Open Scholar Foundation

This is a guest post from Tobias Kuhn of the Open Scholar Foundation. Please comment below or contact him via the link above if you have any feedback on this initiative!

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The goal of the Open Scholar Foundation is to improve the efficiency of scholarly communication by providing incentives for researchers to openly share their digital research artifacts, including manuscripts, data, protocols, source code, and lab notes.

The proposal of an “Open Scholar Foundation” was one of the winners of the 1K challenge of the Beyond the PDF conference. This was the task of the challenge:

What would you do with 1K that would significantly advance scholarly communication that does not involve building a new software tool?

The idea was to establish a committee that would certify researchers as “Open Scholars” according to given criteria. This was the original proposal:

I would set up a simple "Open Scholar Foundation" with a website, where researchers can submit proofs that they are "open scholars" by showing that they make their papers, data, metadata, protocols, source code, lab notes, etc. openly available. These requests are briefly reviewed, and if approved, the applicant officially becomes an "Open Scholar" and is entitled to show a banner "Certified Open Scholar 2013" on his/her website, presentation slides, etc. Additionally, there could be annual competitions to elect the "Open Scholar of the Year".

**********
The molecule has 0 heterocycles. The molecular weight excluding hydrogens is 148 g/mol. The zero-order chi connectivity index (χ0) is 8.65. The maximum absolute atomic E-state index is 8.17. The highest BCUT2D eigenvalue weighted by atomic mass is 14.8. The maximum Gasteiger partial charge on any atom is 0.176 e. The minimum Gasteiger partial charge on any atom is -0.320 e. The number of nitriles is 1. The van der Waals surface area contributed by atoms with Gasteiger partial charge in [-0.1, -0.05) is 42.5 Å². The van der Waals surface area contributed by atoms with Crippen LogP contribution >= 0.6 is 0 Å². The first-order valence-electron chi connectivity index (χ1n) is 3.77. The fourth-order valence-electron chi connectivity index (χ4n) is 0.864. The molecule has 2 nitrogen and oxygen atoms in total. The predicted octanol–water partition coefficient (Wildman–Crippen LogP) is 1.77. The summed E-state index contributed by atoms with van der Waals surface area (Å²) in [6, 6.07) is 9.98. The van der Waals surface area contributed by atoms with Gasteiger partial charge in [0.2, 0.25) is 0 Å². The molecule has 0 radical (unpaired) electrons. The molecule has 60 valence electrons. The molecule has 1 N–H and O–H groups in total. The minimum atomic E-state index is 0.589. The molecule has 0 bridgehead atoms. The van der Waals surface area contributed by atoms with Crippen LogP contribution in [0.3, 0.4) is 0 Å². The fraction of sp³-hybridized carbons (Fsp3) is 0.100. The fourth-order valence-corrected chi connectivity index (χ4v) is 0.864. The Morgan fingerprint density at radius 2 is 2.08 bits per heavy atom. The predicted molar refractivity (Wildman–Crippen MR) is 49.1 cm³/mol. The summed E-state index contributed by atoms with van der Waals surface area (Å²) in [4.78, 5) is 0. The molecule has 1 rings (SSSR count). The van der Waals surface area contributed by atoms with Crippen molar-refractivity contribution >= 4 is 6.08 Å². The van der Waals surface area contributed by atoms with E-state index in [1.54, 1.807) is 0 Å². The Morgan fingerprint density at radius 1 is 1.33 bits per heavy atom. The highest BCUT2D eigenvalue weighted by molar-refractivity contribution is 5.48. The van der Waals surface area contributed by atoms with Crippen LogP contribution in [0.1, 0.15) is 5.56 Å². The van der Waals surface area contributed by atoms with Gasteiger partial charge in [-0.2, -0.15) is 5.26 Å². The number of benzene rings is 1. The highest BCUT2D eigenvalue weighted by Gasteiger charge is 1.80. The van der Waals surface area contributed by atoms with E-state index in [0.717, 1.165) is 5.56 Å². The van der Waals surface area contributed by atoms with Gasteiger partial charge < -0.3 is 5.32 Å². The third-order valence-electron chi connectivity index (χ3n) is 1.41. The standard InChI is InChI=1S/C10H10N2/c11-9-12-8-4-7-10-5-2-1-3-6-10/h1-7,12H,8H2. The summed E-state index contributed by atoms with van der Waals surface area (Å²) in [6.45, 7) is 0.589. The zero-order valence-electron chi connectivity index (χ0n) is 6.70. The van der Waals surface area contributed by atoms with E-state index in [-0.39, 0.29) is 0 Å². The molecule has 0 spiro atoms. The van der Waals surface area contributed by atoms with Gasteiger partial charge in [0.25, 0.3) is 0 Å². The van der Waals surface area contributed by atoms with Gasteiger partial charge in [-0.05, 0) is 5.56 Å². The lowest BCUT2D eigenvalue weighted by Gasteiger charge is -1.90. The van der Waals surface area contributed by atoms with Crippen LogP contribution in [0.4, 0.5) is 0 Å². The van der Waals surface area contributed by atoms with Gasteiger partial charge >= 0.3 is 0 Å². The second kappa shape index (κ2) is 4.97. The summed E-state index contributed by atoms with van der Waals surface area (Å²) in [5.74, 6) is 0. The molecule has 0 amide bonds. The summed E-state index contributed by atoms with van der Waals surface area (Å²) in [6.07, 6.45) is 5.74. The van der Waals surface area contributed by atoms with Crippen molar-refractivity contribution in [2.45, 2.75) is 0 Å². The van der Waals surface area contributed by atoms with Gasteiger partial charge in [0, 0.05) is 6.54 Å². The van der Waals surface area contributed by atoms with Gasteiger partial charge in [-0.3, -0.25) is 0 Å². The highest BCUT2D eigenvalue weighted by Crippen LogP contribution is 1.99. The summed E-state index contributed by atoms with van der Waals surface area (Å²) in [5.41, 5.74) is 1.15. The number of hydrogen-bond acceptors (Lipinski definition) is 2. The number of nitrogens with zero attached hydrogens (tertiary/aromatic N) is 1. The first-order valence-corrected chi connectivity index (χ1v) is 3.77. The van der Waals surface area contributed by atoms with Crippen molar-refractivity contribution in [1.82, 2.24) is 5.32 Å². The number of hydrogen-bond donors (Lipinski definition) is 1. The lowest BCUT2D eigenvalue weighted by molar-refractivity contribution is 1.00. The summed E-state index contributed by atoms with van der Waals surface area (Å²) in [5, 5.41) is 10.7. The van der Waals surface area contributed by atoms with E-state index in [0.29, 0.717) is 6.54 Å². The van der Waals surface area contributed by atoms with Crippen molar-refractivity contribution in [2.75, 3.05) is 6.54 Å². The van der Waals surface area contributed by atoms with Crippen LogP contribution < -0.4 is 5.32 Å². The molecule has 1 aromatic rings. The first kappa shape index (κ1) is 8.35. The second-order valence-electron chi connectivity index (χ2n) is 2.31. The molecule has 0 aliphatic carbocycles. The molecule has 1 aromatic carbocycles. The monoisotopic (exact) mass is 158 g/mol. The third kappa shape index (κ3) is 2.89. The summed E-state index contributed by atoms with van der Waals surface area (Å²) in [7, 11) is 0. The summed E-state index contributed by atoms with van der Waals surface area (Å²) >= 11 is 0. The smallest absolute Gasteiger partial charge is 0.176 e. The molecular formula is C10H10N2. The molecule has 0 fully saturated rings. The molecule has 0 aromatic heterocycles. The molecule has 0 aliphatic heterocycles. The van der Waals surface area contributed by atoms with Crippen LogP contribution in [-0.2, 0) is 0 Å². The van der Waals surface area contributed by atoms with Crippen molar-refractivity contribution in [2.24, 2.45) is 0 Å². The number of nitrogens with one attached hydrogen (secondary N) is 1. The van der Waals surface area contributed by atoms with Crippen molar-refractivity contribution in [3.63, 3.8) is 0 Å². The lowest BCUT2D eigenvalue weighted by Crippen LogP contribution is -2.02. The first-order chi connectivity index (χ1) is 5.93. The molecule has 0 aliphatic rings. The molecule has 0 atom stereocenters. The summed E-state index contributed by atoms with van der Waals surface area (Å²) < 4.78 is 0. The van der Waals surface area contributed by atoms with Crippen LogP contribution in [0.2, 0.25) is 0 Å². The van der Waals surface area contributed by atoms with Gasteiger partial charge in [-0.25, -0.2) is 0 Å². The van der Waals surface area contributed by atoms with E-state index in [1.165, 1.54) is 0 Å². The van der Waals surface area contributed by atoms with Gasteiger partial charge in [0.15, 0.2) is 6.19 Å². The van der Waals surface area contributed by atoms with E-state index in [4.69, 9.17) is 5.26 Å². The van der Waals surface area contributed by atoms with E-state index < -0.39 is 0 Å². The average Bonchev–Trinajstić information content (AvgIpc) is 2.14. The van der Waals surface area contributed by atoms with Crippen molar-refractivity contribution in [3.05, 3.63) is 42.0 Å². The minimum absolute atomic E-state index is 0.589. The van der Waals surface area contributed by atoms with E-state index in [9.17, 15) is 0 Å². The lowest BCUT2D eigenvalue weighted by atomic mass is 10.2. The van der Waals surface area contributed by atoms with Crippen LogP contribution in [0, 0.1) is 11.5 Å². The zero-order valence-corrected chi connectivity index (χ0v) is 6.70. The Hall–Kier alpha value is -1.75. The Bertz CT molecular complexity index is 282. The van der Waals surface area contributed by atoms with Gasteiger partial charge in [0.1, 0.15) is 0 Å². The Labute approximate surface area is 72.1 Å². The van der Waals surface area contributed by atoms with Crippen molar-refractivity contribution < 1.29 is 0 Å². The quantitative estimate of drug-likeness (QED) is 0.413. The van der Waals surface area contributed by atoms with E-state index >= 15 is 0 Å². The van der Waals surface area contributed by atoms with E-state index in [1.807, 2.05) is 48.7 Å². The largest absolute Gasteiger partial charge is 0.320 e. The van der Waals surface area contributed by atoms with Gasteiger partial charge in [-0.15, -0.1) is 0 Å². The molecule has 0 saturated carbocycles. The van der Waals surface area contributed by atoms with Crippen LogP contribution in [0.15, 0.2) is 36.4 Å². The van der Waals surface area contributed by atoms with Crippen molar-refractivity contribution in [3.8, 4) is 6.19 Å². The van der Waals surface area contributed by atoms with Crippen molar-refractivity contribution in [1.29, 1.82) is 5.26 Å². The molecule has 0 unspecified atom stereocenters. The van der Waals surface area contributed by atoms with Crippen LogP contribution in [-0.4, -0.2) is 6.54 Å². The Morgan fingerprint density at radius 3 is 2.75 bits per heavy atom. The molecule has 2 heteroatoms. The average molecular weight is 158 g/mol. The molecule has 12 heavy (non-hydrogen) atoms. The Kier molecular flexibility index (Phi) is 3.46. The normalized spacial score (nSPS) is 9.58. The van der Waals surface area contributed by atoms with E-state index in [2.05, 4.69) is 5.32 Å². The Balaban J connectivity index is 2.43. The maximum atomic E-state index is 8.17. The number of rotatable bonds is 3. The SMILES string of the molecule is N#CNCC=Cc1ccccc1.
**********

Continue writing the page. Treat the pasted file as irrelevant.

An alternative approach (perhaps more practical and promising) would be to provide a scorecard for researchers to calculate their “Open Scholar Score” on their own. There is an incomplete draft of such a scorecard in the github repo here.

In any case, his project should lead to an established and recognized foundation that motivates scholars to openly share their data and results. Being a certified Open Scholar should be something that increases one’s reputation and visibility, and should give a counterweight to possible benefits from keeping data and results secret. The criteria for Open Scholars should become more strict over time, as the number of “open-minded” scholars hopefully increases over the years. This should go on until, eventually, scholarly communication has fundamentally changed and does not require this special incentive anymore.

It is probably a good idea to use Mozilla Open Badges for these Open Scholar banners.

We are at the very beginning with this initiative. If you are interested in joining, get in touch with us! We are open to any kind of feedback and suggestions.

2 responses to Open Scholar Foundation

  1. I’m planning a strategic workshop on how to get Open Science off the ground in and around Germany.

    The focus will be on adapting funding and evaluation schemes to openness and on drafting a proposal on how to test the comparative efficiency of open versus traditional approaches to research.

    In that context, criteria such as the ones you propose to develop would certainly be useful.

    More via https://de.wikiversity.org/wiki/Benutzer:OpenScientist/Offenes_Antragschreiben/Rundgespr%C3%A4ch_2014 .

  2. We’d (Open Access Button team) would be interested in exploring this concept with you – we’ve been messing around with a similar type of idea also. We don’t have anything truly concrete yet but would love to explore further.

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